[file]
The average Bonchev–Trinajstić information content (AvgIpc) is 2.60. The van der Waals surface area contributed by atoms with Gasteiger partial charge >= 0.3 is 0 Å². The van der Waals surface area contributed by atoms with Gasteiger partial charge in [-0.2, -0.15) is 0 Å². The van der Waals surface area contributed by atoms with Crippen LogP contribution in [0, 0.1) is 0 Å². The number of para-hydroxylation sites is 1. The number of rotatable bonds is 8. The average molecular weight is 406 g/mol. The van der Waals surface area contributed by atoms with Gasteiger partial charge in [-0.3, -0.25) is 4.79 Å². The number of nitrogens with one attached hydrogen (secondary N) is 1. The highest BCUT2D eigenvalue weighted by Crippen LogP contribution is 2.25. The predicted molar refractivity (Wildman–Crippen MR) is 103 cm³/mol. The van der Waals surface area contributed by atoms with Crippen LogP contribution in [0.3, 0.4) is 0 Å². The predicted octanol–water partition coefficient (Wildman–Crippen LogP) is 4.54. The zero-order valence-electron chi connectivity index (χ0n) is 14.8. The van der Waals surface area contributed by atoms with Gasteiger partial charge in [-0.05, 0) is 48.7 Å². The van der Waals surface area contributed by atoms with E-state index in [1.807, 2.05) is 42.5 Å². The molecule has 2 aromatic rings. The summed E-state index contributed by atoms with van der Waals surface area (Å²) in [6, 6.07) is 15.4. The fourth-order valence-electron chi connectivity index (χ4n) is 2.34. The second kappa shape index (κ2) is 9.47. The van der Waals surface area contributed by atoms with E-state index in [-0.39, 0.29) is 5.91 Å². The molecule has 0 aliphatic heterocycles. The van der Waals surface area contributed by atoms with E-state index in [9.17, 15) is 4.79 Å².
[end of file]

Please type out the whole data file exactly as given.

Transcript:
The average Bonchev–Trinajstić information content (AvgIpc) is 2.60. The van der Waals surface area contributed by atoms with Gasteiger partial charge >= 0.3 is 0 Å². The van der Waals surface area contributed by atoms with Gasteiger partial charge in [-0.2, -0.15) is 0 Å². The van der Waals surface area contributed by atoms with Crippen LogP contribution in [0, 0.1) is 0 Å². The number of para-hydroxylation sites is 1. The number of rotatable bonds is 8. The average molecular weight is 406 g/mol. The van der Waals surface area contributed by atoms with Gasteiger partial charge in [-0.3, -0.25) is 4.79 Å². The number of nitrogens with one attached hydrogen (secondary N) is 1. The highest BCUT2D eigenvalue weighted by Crippen LogP contribution is 2.25. The predicted molar refractivity (Wildman–Crippen MR) is 103 cm³/mol. The van der Waals surface area contributed by atoms with Crippen LogP contribution in [0.3, 0.4) is 0 Å². The predicted octanol–water partition coefficient (Wildman–Crippen LogP) is 4.54. The zero-order valence-electron chi connectivity index (χ0n) is 14.8. The van der Waals surface area contributed by atoms with Gasteiger partial charge in [-0.05, 0) is 48.7 Å². The van der Waals surface area contributed by atoms with E-state index in [1.807, 2.05) is 42.5 Å². The molecule has 2 aromatic rings. The summed E-state index contributed by atoms with van der Waals surface area (Å²) in [6, 6.07) is 15.4. The fourth-order valence-electron chi connectivity index (χ4n) is 2.34. The second kappa shape index (κ2) is 9.47. The van der Waals surface area contributed by atoms with E-state index in [-0.39, 0.29) is 5.91 Å². The molecule has 0 aliphatic heterocycles. The van der Waals surface area contributed by atoms with E-state index in [9.17, 15) is 4.79 Å².